Chickenpox is a very contagious disease which usually effects children and is fairly mild.
Although it is rare in adults, its symptoms are usually more severe.
90% of people in the UK have chickenpox during childhood, and once you have been affected once, you gain lifelong immunity to the disease. Women who did not grow up in the UK are more at risk of contracting the disease while they are pregnant because it is less likely that they suffered from it in childhood.
Chickenpox is caused by the varicella zoster virus. It is spread by breathing in droplets from the air expelled when someone with the virus coughs, sneezes or breathes. It can also be spread by touching chickenpox blisters.
The first symptoms of chickenpox in adults include a high temperature, a headache and aches and pains. Within a couple of days a spotty rash appears on the body, which eventually develops into small itchy blisters. You may feel quite unwell for several days, with a temperature, dry cough, sore throat and nausea.
The incubation period (time between catching the disease and showing symptoms) is 10-21 days. You are infectious from about two days before the rash appears until about five days after.
If you catch chickenpox when you are pregnant, there is usually nothing to worry about but you should visit your GP. Some women will be referred to hospital, especially if you catch it towards the end of your pregnancy, if you have trouble breathing, or if you experience any bleeding.
Risk to the Baby
If you catch chickenpox in the first 13 weeks of pregnancy there is a very small chance (about 1%) that the baby will develop congenital varicella syndrome which can cause eye problems, underdeveloped limbs and brain damage.
If you catch chickenpox in weeks 13-20 of pregnancy the chance that the baby will catch congenital varicella syndrome increases to about 2%.
If you catch chickenpox when you are 20-36 weeks pregnant, there is no increased risk of passing the infection to the baby. However, there is a possibility that the baby may get shingles after they are born or in later life.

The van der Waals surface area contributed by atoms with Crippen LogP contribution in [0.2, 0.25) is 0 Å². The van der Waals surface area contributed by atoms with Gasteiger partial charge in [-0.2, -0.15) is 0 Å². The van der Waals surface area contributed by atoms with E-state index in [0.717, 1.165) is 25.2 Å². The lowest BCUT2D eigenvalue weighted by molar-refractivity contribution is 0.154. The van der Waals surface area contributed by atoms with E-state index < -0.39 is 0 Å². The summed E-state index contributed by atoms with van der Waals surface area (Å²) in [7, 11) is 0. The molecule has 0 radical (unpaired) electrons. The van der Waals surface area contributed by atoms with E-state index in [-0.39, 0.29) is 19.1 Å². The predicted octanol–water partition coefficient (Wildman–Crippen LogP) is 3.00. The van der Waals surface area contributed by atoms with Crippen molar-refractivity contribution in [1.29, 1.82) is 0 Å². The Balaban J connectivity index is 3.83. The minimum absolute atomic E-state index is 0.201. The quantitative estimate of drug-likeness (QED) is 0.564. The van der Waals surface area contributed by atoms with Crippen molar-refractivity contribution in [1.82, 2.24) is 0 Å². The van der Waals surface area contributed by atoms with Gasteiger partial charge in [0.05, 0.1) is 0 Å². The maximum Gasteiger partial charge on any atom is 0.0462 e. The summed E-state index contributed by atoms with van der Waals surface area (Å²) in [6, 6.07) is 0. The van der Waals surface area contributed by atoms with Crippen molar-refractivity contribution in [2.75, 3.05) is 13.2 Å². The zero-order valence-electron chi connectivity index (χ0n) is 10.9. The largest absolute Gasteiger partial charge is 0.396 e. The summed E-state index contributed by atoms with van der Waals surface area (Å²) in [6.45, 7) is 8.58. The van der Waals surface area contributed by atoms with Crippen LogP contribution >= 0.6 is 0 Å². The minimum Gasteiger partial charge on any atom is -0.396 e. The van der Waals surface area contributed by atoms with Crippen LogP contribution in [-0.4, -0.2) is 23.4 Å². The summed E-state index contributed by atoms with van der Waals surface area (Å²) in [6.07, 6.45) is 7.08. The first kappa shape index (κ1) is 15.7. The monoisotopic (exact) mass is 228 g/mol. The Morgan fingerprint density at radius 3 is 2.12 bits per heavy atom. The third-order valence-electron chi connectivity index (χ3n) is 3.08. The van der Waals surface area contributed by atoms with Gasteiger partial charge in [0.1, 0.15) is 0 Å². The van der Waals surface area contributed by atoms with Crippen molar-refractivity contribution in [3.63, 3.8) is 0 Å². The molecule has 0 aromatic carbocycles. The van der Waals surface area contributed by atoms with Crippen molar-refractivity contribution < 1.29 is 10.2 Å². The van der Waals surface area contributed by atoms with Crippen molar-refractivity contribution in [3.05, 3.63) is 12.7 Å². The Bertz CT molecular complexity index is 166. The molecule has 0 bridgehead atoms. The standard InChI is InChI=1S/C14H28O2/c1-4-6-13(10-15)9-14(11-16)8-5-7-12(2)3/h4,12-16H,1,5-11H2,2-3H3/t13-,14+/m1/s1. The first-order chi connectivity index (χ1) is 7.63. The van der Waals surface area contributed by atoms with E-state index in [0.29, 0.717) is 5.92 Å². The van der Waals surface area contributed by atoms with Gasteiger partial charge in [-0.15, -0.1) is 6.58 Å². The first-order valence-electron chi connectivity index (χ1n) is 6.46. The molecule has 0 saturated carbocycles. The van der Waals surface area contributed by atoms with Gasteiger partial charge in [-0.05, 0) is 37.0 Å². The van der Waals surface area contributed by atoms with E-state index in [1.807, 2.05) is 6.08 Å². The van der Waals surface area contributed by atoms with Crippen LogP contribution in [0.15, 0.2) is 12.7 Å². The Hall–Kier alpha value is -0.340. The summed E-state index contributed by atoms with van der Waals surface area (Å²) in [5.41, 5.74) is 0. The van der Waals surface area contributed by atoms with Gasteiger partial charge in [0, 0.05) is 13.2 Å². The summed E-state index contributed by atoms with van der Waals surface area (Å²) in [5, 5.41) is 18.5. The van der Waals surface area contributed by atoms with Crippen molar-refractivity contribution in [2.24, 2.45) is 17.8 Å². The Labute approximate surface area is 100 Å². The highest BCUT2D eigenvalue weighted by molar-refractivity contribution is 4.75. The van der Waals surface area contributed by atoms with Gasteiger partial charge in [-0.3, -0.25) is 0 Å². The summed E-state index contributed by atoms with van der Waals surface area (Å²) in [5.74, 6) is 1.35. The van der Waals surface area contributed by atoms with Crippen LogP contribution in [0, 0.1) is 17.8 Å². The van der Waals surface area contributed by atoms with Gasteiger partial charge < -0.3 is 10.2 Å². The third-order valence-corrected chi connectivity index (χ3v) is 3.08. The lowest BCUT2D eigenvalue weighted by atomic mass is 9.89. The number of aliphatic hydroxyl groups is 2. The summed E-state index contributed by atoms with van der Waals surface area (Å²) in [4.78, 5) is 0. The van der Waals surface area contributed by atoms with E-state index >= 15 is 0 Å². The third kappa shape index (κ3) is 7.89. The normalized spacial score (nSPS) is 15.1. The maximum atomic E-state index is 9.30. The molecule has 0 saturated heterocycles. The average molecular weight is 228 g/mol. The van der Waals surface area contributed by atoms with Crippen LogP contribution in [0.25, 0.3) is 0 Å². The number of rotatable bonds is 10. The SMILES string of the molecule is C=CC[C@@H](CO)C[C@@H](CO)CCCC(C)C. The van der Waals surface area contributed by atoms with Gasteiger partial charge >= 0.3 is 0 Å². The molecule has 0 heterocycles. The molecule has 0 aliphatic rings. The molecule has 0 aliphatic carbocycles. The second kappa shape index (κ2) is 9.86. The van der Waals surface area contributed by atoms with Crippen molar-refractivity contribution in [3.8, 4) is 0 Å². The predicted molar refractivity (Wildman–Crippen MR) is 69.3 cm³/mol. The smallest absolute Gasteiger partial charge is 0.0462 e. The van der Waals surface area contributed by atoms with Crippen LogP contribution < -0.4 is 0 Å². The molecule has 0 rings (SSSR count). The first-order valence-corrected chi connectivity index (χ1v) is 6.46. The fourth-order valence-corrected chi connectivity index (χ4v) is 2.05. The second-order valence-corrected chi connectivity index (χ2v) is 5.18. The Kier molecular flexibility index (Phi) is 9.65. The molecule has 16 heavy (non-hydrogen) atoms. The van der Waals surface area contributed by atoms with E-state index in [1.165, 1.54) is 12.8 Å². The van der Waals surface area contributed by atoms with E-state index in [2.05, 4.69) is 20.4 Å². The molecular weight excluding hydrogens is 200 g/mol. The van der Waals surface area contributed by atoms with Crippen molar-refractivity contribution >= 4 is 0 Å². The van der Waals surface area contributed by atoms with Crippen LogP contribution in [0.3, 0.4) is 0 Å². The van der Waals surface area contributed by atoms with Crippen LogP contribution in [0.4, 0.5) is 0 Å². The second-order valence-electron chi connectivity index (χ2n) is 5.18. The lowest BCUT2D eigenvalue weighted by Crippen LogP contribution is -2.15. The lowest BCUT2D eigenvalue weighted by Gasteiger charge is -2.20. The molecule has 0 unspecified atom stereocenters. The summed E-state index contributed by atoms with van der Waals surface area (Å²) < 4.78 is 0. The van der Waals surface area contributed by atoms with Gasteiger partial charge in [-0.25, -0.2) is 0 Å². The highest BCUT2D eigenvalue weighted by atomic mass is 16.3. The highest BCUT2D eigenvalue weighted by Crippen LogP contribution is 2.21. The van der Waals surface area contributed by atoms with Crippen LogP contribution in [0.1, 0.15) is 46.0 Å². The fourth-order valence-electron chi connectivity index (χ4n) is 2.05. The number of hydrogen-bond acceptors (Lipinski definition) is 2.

If you catch chickenpox after 36 weeks of pregnancy your baby may also become infected while it is in the womb. You might need to have injections of varicella zoster immunoglobulin (VZIG) or antiviral drugs.
If you catch chickenpox up to 5 days before or up to 2 days after the birth of your baby, there is a 20% risk of your baby getting chickenpox. This can be quite serious but there are treatments available. Your baby will be given an injection of VZIG. This does not prevent them getting chickenpox but it may reduce the risk of serious complications. If your baby is born with chickenpox he or she may also be given an injection of aciclovir, an antiviral drug that will help them recover quickly.
If you are pregnant and you have contact with someone with chickenpox but you don't know if you are immune you should speak to your GP as soon as possible. In the meantime, avoid contact with other pregnant women. If you are not immune to the disease you may be gien injections to prevent the chickenpox developing. Remember, these injections are most effective within four days of coming into contact with the virus, but can be used up to ten days afterwards.
If you are planning a pregnancy you should visit your GP for a test to see if you are immune to chickenpox.
.If you have already had chickenpox you won't get it again, but there is a possibility you will get shingles if the virus is reactivated.
Shingles usually lasts for 2-4 weeks. The first symptom is a tingling sensation and pain in the area affected - commonly the face or around the waist. You may have a fever and feel unwell. After about five days a rash develops on one side of the body, often over the ribs. The rash starts as blisters and after about three days they turn yellowish, then crust over.
Shingles is not transmitted through the air from coughs and sneezes like chickenpox is. It can only be caught by touching the rash itself. For this reason, the rash should be kept covered up.
If you get shingles while you are pregnant there is no risk of causing harm to your baby because you are already immune to chickenpox.
If you are pregnant and you know you have never had chickenpox so you are not immune, you should avoid contact with anyone with either chickenpox or shingles.